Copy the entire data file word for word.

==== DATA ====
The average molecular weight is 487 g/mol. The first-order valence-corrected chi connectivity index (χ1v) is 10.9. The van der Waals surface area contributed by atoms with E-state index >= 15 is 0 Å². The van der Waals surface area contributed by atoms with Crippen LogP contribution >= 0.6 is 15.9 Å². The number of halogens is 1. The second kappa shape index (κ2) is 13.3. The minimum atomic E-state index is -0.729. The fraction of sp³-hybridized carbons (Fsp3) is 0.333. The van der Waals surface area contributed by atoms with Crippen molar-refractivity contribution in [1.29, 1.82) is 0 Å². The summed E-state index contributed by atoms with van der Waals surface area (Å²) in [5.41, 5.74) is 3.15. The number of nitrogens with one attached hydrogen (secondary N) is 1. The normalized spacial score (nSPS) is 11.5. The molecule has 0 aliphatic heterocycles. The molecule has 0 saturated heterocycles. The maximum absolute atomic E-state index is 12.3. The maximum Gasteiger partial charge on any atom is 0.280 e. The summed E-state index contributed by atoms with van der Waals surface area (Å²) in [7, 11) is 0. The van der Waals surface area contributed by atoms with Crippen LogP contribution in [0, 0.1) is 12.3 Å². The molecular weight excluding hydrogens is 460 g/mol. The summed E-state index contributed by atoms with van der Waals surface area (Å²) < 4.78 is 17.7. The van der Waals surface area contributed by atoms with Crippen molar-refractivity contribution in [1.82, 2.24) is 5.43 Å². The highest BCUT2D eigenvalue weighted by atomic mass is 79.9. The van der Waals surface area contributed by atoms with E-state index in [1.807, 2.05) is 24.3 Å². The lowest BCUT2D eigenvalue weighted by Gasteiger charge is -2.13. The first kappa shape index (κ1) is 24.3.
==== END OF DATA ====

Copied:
The average molecular weight is 487 g/mol. The first-order valence-corrected chi connectivity index (χ1v) is 10.9. The van der Waals surface area contributed by atoms with E-state index >= 15 is 0 Å². The van der Waals surface area contributed by atoms with Crippen LogP contribution >= 0.6 is 15.9 Å². The number of halogens is 1. The second kappa shape index (κ2) is 13.3. The minimum atomic E-state index is -0.729. The fraction of sp³-hybridized carbons (Fsp3) is 0.333. The van der Waals surface area contributed by atoms with Crippen molar-refractivity contribution in [1.29, 1.82) is 0 Å². The summed E-state index contributed by atoms with van der Waals surface area (Å²) in [5.41, 5.74) is 3.15. The number of nitrogens with one attached hydrogen (secondary N) is 1. The normalized spacial score (nSPS) is 11.5. The molecule has 0 aliphatic heterocycles. The molecule has 0 saturated heterocycles. The maximum absolute atomic E-state index is 12.3. The maximum Gasteiger partial charge on any atom is 0.280 e. The summed E-state index contributed by atoms with van der Waals surface area (Å²) in [7, 11) is 0. The van der Waals surface area contributed by atoms with Crippen LogP contribution in [0, 0.1) is 12.3 Å². The molecular weight excluding hydrogens is 460 g/mol. The summed E-state index contributed by atoms with van der Waals surface area (Å²) < 4.78 is 17.7. The van der Waals surface area contributed by atoms with Crippen molar-refractivity contribution in [1.82, 2.24) is 5.43 Å². The highest BCUT2D eigenvalue weighted by atomic mass is 79.9. The van der Waals surface area contributed by atoms with E-state index in [1.807, 2.05) is 24.3 Å². The lowest BCUT2D eigenvalue weighted by Gasteiger charge is -2.13. The first kappa shape index (κ1) is 24.3.